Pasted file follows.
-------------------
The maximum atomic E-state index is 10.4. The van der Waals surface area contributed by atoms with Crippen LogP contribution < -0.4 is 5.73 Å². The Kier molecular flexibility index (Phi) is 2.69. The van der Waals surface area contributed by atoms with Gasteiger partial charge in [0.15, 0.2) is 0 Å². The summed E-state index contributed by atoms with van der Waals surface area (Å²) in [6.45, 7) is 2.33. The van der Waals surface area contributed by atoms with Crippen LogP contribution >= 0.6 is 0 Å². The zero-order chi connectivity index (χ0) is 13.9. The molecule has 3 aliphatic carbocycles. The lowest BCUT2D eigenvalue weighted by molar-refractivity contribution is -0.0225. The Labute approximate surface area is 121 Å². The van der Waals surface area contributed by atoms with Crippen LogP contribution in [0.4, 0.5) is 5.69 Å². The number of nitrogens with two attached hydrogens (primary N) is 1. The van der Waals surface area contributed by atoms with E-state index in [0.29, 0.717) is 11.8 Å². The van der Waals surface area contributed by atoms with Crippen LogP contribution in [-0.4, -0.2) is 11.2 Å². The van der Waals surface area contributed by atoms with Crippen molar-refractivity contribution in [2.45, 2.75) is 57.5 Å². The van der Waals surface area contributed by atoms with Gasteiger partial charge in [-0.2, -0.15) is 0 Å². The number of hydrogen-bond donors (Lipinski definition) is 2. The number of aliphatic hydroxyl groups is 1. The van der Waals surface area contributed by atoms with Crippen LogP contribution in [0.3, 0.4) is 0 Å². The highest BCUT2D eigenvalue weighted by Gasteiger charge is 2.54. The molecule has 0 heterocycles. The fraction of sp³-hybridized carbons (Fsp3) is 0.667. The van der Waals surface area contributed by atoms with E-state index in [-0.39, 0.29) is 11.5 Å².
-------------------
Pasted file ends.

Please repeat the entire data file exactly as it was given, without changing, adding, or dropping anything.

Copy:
The maximum atomic E-state index is 10.4. The van der Waals surface area contributed by atoms with Crippen LogP contribution < -0.4 is 5.73 Å². The Kier molecular flexibility index (Phi) is 2.69. The van der Waals surface area contributed by atoms with Gasteiger partial charge in [0.15, 0.2) is 0 Å². The summed E-state index contributed by atoms with van der Waals surface area (Å²) in [6.45, 7) is 2.33. The van der Waals surface area contributed by atoms with Crippen LogP contribution >= 0.6 is 0 Å². The zero-order chi connectivity index (χ0) is 13.9. The molecule has 3 aliphatic carbocycles. The lowest BCUT2D eigenvalue weighted by molar-refractivity contribution is -0.0225. The Labute approximate surface area is 121 Å². The van der Waals surface area contributed by atoms with Crippen LogP contribution in [0.4, 0.5) is 5.69 Å². The number of nitrogens with two attached hydrogens (primary N) is 1. The van der Waals surface area contributed by atoms with E-state index in [0.29, 0.717) is 11.8 Å². The van der Waals surface area contributed by atoms with Crippen LogP contribution in [-0.4, -0.2) is 11.2 Å². The van der Waals surface area contributed by atoms with Crippen molar-refractivity contribution in [2.45, 2.75) is 57.5 Å². The van der Waals surface area contributed by atoms with Gasteiger partial charge in [-0.2, -0.15) is 0 Å². The number of hydrogen-bond donors (Lipinski definition) is 2. The number of aliphatic hydroxyl groups is 1. The van der Waals surface area contributed by atoms with Crippen LogP contribution in [0.3, 0.4) is 0 Å². The highest BCUT2D eigenvalue weighted by Gasteiger charge is 2.54. The molecule has 0 heterocycles. The fraction of sp³-hybridized carbons (Fsp3) is 0.667. The van der Waals surface area contributed by atoms with E-state index in [-0.39, 0.29) is 11.5 Å².